I believe several trends deserve our attention and should be spelled out. These are: the proliferation of the operating systems, proliferation of the form factors, and price point.
The proliferation of the operating systems, as shown in Table 1, is evident. This is not exactly a testament to a harmonization effort; it looks more like the Wild West, where everyone is trying individually to position themselves as a serious contender by getting consumer attention in this newly created market segment without much consideration for standardization. There are currently six major operating systems (Android, iOS, WP7, QNX OS, WebOS, and MeeGo) jogging for the front position, and a few more in the works, recently announced by several companies; and every single one is creating its own ecosystem and applications.
The proliferation of different form factors (anything from 5” to 10” displays), as shown in Table 2, is another characteristic of the current products, suggesting that the entire tablet market segment is in a state of ‘soul searching,’ trying to find out what the customers prefer. This is not necessarily a bad thing, but it suggests that tablets as products are indeed in their infancy and significant transformations of these products should be expected in the next couple of years before consumers cast their final judgment.
Finally, here is the third important point related to the current tablet products. The selling price of the tablets from all major manufacturers is still high - clustering around $500. Thus, it should not come as a surprise that the second highest selling product after the iPad2 tablet in the first quarter of 2011 was Barnes and Noble’s 7 inch Nook Color priced at $250, according to the report from DigiTimes. This trend is expected to continue for the rest of the year. A price point of $250 is half that of the rest of the crowd, and certainly represents one of the best values.
Here is the interesting part. Nook Color is not the most capable tablet but it is a solid performer. It runs the Froyo (Android 2.2) operating system tuned by Barnes and Nobel for selling books and magazines. The application processor is TI’s OMAP 3621 (the same line of OMAP 3 processors that is found in Motorola’s smartphones Droid X and Droid2). This is a single core application processor, not exactly the top of the line as is the dual core Tegra 2 from nVidia (which is found in the top tier tablets). And yet, Nook Color, the modest performer that it is, still outsells all other feature-rich android tablets.
Table 1: Operating Systems for Tablets and Smartphones
|Company||Operating Systems||Product||Top Tier OEMs|
|(manufacturers of smartphones and tablets)|
|1. Google||Android 2.2/2.3 (Froyo/Gingerbread)||smartphones, tablets||Google, MOT, Samsung, HTC, LG, Sony Ericsson, Dell, ZTE, Huawei, Lenovo, Asus, NEC, Sanyo, Sharp|
|Android 3.1 (Honeycomb)||tablets||MOT, Samsung, HTC, LG, Sony, Dell, ZTE, Huawei, Lenovo, Asus, Sharp|
|Android 2.4 (or 4x) (Ice Cream Sandwich)||smartphones, tablets||Expected: Google, MOT, Samsung, HTC, LG, Sony, Dell, ZTE, Huawei, Lenovo, Acer, Asus, NEC, Sanyo, Sharp|
|2. Apple||Apple iOS 4||iPhone, iPad||Apple|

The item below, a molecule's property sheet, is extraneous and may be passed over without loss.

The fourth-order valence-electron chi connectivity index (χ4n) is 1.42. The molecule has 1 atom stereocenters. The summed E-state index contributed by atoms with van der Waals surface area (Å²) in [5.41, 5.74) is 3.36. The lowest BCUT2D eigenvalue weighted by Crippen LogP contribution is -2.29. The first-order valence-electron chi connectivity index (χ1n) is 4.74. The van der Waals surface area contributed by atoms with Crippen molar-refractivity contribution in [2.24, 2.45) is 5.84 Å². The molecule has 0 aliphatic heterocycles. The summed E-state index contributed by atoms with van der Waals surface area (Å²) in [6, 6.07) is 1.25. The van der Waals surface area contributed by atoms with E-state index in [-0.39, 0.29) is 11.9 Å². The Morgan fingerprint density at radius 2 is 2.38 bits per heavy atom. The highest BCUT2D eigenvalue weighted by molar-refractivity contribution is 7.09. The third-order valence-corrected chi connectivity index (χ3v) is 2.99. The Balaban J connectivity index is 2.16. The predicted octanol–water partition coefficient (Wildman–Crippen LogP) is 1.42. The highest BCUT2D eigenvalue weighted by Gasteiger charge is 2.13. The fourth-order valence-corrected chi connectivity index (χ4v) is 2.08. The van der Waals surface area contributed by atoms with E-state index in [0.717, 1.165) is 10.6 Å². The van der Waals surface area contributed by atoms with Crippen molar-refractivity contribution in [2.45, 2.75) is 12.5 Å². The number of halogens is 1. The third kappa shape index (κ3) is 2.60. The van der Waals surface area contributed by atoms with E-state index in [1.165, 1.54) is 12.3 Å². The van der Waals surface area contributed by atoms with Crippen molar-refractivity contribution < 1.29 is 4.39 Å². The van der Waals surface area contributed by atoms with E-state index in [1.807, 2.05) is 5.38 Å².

|Apple iOS 5||iPhone, iPad||Apple|
|3. BlackBerry||QNX Neutrino OS||tablets||RIM|
|BlackBerry OS 6||smartphones||RIM|
|BlackBerry OS 7||smartphones||RIM|
|Blackberry Colt||smartphones, tablets||RIM|
|4. MSFT Windows||WP7.1 (Mango)||smartphones, tablets||Nokia, Samsung, HTC, LG, Sony Ericsson, Dell, ZTE, Huawei, Lenovo, Asus, MSI|
|WP8||smartphones, tablets||Expected: Nokia, MOT, Samsung, HTC, LG, Sony Ericsson, Dell, ZTE, Huawei, Lenovo, Asus, MSI|
|5. HP||webOS 2.0||smartphones, tablets||HP|
|6. Intel||MeeGo 1.1||smartphones, tablets||Intel, Acer, Lenovo. MSI|
But there is an additional reason for the popularity of Nook Color. Once launched, it got help from the Android cell phone and tablet community of developers that developed the modded version of Google Android called CM7 specifically for Nook Color, all in an attempt to enrich this product. In collaboration with another group, XDA Developers, together they created stable software. This software is basically Android 2.3.4 (Gingerbread) that can be booted to Nook Color via a micro SD card loaded with the software. The end result is that, Nook Color can operate in dual mode, either using Froyo that came with the original device from Barnes & Nobel, or the advanced Gingerbread operating system loaded on a micro SD card. One can purchase a preloaded 8, 16, or 32 GB micro SD card from n2a SD Cards via Amazon. In essence, all together you can get a full blown 7” tablet with the same capabilities as Samsung’s Galaxy Tab for under $300. And that is a real deal! This is a fine example of the importance that open source projects can play in shaping a product and a market.
Table 2: Tablet Form Factor
|Screen Size||Major OEMs||Note|
|5 Inch||Dell, Archos, Samsung, Sony||Sony-5.5 " dual screen tablet|
|7 Inch||Samsung, Barnes & Noble, Dell, HTC, RIM, Acer, ViewSonic, Huawei, HP, Sharp, MSI, Mot||Nook Color at $250; ViewSonic at $250|
|8 Inch||Vizio, Archos||Vizio at $299|
|9 Inch||LG, Pandigital, Archos, Samsung, Amazon||Includes 8.9" size|
|10 Inch||iPad, Mot, Samsung, Dell, HP, MSI, Acer, Archos, HTC, Sony||Size from 9.7" to 10.1"|
The market success of the Nook Color has not gone unnoticed. Other tablet manufacturers are getting the message about the critical role of tablet price for market penetration. ViewSonic has announced a new lower $250 price for its 7” tablet, and so did Vizio for its 8” tablet, dropping the price to $299. The latest company to follow the trend is HP, dropping the price for its 16 GB 10” TouchPad that runs webOS 3.0 to $399. Consumers will certainly love this trend.
Lj. Ristic, Managing Director, Mobile Markets, Petrov Group, Palo Alto, CA